For the trailer for The Jesus Revolution film, click here. Kelsey Grammer (Cheers, Frasier) plays Rev. Chuck Smith. That alone is worth the price of the ticket! For the sometimes parallel history of CCM and today’s modern worship, check out this article posted here in 2008. 

Writing, borrowing or compiling a fresh devotional each and every day for 12 years means that our sister blog (and now primary project) Christianity 201 has a huge back-catalog of devotionals on many subjects. For our February 21st piece, I went though every single article that covered the idea of revival, and highlighted several of them in a single piece. Click this link to read “On the Subject of Revival”


February 19, 2023

Spiritual Armchair Quarterbacks Critique Football Game Ads

Filed under: Christianity — Tags: , , , , , , , — paulthinkingoutloud @ 10:27 am

A week ago in the United States eyes were glued to the biggest (American-style) football game of the year. In addition to the game itself, attention is focused on the half-time entertainment, and the creative advertisements which are broadcast throughout the game.

One (two, actually) of those advertisements was from a group trying to raise awareness of the person of Jesus through a campaign called “He gets us.” A 30-second advertisement cost $7 million (USD) to air not including production costs and many of the adverts the organization has produced are 60-seconds long.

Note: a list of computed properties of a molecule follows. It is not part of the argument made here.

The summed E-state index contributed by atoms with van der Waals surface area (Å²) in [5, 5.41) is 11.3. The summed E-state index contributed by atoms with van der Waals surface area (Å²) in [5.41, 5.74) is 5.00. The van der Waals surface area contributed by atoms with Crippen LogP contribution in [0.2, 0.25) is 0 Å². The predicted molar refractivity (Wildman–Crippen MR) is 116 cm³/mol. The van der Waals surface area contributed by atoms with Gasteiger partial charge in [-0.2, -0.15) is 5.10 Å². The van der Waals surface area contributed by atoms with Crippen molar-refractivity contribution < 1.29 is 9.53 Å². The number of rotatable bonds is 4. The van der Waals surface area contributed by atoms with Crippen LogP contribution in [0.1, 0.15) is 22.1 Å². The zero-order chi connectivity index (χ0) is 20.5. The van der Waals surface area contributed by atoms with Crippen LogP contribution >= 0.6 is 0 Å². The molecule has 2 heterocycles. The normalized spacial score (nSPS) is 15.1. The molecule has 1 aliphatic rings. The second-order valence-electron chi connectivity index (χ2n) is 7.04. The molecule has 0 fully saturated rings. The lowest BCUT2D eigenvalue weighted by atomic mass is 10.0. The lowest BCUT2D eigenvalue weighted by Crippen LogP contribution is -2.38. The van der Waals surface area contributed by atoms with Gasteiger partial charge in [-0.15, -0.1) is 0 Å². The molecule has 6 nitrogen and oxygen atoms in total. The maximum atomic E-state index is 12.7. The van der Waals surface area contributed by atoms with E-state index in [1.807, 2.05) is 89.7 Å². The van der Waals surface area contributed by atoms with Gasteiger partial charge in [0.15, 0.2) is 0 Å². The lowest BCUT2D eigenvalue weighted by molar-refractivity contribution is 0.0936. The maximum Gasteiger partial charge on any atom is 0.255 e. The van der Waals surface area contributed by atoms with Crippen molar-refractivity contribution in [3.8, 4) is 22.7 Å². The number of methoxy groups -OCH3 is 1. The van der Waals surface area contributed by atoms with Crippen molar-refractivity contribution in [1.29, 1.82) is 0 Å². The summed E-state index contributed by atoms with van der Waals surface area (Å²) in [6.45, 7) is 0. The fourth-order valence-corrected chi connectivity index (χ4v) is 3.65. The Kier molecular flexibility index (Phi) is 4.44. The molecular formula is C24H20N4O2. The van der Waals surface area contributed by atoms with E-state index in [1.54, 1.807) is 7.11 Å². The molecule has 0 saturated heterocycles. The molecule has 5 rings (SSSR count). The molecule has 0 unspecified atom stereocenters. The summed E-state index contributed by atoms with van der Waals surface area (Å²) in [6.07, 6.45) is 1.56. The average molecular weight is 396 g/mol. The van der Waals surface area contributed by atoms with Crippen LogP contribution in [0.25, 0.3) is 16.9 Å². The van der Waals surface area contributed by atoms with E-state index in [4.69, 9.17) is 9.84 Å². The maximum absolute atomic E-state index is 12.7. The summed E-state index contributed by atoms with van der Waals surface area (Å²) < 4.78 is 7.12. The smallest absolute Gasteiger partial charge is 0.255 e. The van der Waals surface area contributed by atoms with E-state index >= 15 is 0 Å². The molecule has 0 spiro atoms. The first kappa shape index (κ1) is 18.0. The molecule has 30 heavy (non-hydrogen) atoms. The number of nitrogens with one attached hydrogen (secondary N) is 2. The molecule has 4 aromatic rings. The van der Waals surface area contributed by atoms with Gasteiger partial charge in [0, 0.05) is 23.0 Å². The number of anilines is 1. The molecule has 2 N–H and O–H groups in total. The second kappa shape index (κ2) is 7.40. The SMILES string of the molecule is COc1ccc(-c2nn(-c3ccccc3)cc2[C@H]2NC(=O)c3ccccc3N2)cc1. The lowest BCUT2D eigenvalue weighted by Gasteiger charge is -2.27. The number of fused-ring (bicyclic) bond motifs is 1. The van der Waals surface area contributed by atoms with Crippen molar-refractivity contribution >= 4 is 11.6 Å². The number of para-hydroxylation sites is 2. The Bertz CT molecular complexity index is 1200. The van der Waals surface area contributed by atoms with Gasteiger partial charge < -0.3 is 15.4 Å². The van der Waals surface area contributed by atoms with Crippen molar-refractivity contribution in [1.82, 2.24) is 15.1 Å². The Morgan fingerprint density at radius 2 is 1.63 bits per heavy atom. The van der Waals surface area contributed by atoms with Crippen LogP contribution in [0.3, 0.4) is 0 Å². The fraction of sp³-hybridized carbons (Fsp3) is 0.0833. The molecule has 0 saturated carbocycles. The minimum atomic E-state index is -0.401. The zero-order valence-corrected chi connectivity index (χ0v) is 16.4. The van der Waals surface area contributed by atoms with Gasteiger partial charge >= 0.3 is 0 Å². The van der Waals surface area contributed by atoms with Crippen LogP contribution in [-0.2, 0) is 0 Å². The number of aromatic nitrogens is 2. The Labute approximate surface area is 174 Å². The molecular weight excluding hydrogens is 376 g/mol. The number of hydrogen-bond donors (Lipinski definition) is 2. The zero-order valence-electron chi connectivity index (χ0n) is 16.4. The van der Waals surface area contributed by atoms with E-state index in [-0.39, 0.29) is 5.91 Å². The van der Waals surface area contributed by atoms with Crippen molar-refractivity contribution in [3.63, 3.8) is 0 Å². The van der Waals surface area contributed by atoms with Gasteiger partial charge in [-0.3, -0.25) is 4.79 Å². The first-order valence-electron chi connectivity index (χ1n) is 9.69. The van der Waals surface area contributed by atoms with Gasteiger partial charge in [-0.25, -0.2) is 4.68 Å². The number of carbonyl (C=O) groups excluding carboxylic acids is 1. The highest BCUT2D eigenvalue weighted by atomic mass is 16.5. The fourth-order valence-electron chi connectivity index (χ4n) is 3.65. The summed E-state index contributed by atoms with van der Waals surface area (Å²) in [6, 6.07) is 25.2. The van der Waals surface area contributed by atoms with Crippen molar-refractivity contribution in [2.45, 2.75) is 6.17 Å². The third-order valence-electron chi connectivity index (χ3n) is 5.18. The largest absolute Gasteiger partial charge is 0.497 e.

While you would expect the world at large might not be thrilled to have their big game party interrupted by an evangelistic appeal, there was also notable criticism from other Christians. That seems to go against the principles of Romans 14. Particularly verse 4:

Who are you to condemn someone else’s servants? Their own master will judge whether they stand or fall. And with the Lord’s help, they will stand and receive his approval. (NLT)

We do this a lot.

It’s easier to sit back in the comfort of our own homes and offer micro-analysis and critique than it is to summon the energy to be part of a large-scale effort to try to do something significant to advance the Kingdom of God. The capital “C” Church is no different than the world: Everyone’s a critic.

What about the theme of the advertising?

A couple of generations past, a similar campaign appeared on billboards and bumper stickers simply stating, “I Found It.” I can’t remember how the dynamics of follow-up or next steps worked with that one, as there was no internet. But today, that campaign might get mired in the controversy of, “Did I find God or did He find me?”

So what about the idea that God “gets us?”

I especially like this translation of Hebrews 4:15:

Our High Priest is not one who cannot feel sympathy for our weaknesses. On the contrary, we have a High Priest who was tempted in every way that we are, but did not sin. (GNT)

This is the very essence of incarnation. I like how this translation “fleshes out” the passage of God the Son “putting on flesh” in Philippians 2:6-8: